When Emma gets a pony for her llth birthday, her dreams come true, but her joy is soon tempered by reality. Freckles has a hard mouth and a mind of his own, frequently leaving Emma in difficulty. Not anticipating the consequences, she rouses a neighbor's ire by jumping his fence, also spraining her ankle; the pony gets out and destroys her father's garden; Emma loses control at a pony show, knocking the instructor down. Fearful that her parents will get rid of Freckles, she runs away with him. Then, recovering from injuries received when the pony is spooked by a tractor, she accepts her need for help—only to discover that he's gone. Friends help rescue him from a cruel new owner, and in the end it all works out: Freckles is Emma's to love and train with the help of weekly lessons. Beales's concept of time is rather elastic, and the b&w illustrations don't always adhere to the text—which has been carelessly Americanized, leaving the setting in limbo. Still, these are minor flaws in a promising first novel. Overall, the adventures of overconfident Emma and her naughty pony are funny and satisfying: determination wins, cruelty is punished, and justice is served. (Fiction. 10-14) Read full book review >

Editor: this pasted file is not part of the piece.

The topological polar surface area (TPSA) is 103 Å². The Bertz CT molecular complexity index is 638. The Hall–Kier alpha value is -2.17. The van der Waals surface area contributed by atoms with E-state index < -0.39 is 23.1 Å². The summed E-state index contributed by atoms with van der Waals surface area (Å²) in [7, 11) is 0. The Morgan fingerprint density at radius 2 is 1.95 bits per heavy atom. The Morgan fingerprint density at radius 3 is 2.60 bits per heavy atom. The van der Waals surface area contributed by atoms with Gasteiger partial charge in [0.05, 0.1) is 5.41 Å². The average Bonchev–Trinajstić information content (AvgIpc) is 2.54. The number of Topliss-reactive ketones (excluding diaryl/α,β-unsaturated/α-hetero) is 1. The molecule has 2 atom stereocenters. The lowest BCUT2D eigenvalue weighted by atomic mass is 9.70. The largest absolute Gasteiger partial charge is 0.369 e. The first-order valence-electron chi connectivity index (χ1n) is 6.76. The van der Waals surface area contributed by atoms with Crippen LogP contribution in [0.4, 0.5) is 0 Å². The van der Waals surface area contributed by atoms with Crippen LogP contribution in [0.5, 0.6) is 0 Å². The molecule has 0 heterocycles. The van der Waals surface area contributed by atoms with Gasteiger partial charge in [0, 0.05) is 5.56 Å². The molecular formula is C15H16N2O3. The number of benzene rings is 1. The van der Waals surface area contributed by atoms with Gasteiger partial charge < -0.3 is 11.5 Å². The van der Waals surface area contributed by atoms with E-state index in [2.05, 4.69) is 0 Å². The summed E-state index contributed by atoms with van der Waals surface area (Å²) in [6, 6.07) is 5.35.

Released: April 1, 1992

A second episode in the ``Pet Lovers Club'' series pits third-grader Erin and her bunny Peter against the other club members, who want to raise money for the new animal shelter by electing a pet to lead the Easter Parade. Horrified at the thought of losing—not to mention the absurdity of an Easter Gerbil, an Easter Cat, or even an Easter Cockroach—Erin stages a rabbitnapping to give her pet some publicity. Impelled by wholesome guilt, she eventually confesses to the parade crowd and, in a fine display of protective solidarity, the rest of the club steps forward to share the blame. Fluffy but readable, with advice for rabbit owners and a record-keeping chart. (Fiction. 8-10) Read full book review >